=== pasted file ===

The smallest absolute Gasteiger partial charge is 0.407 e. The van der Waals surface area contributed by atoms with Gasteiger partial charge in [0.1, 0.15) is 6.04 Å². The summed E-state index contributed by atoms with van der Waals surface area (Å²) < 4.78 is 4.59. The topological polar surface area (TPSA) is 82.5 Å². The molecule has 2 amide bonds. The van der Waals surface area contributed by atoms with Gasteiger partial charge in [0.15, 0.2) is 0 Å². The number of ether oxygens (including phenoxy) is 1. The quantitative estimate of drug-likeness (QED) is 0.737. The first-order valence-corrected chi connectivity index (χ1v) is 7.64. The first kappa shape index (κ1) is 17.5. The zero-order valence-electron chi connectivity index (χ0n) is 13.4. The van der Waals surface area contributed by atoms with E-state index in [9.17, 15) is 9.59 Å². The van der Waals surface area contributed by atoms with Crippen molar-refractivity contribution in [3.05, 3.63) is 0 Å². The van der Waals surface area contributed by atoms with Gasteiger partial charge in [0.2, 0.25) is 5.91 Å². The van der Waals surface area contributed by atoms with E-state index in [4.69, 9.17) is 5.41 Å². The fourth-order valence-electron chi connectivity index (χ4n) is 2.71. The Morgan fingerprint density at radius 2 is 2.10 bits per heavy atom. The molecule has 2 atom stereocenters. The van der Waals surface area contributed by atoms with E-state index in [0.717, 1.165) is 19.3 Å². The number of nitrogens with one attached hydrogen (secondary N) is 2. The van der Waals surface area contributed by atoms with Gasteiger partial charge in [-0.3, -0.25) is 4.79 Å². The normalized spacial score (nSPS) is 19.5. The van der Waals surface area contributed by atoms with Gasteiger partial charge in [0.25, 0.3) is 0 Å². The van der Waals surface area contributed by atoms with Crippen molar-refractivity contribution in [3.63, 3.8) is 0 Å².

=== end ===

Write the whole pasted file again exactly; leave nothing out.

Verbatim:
The smallest absolute Gasteiger partial charge is 0.407 e. The van der Waals surface area contributed by atoms with Gasteiger partial charge in [0.1, 0.15) is 6.04 Å². The summed E-state index contributed by atoms with van der Waals surface area (Å²) < 4.78 is 4.59. The topological polar surface area (TPSA) is 82.5 Å². The molecule has 2 amide bonds. The van der Waals surface area contributed by atoms with Gasteiger partial charge in [0.15, 0.2) is 0 Å². The number of ether oxygens (including phenoxy) is 1. The quantitative estimate of drug-likeness (QED) is 0.737. The first-order valence-corrected chi connectivity index (χ1v) is 7.64. The first kappa shape index (κ1) is 17.5. The zero-order valence-electron chi connectivity index (χ0n) is 13.4. The van der Waals surface area contributed by atoms with E-state index in [9.17, 15) is 9.59 Å². The van der Waals surface area contributed by atoms with Crippen molar-refractivity contribution in [3.05, 3.63) is 0 Å². The van der Waals surface area contributed by atoms with Gasteiger partial charge in [0.2, 0.25) is 5.91 Å². The van der Waals surface area contributed by atoms with E-state index in [4.69, 9.17) is 5.41 Å². The fourth-order valence-electron chi connectivity index (χ4n) is 2.71. The Morgan fingerprint density at radius 2 is 2.10 bits per heavy atom. The molecule has 2 atom stereocenters. The van der Waals surface area contributed by atoms with E-state index in [0.717, 1.165) is 19.3 Å². The number of nitrogens with one attached hydrogen (secondary N) is 2. The van der Waals surface area contributed by atoms with Gasteiger partial charge in [-0.3, -0.25) is 4.79 Å². The normalized spacial score (nSPS) is 19.5. The van der Waals surface area contributed by atoms with Gasteiger partial charge in [0.25, 0.3) is 0 Å². The van der Waals surface area contributed by atoms with Crippen molar-refractivity contribution in [3.63, 3.8) is 0 Å².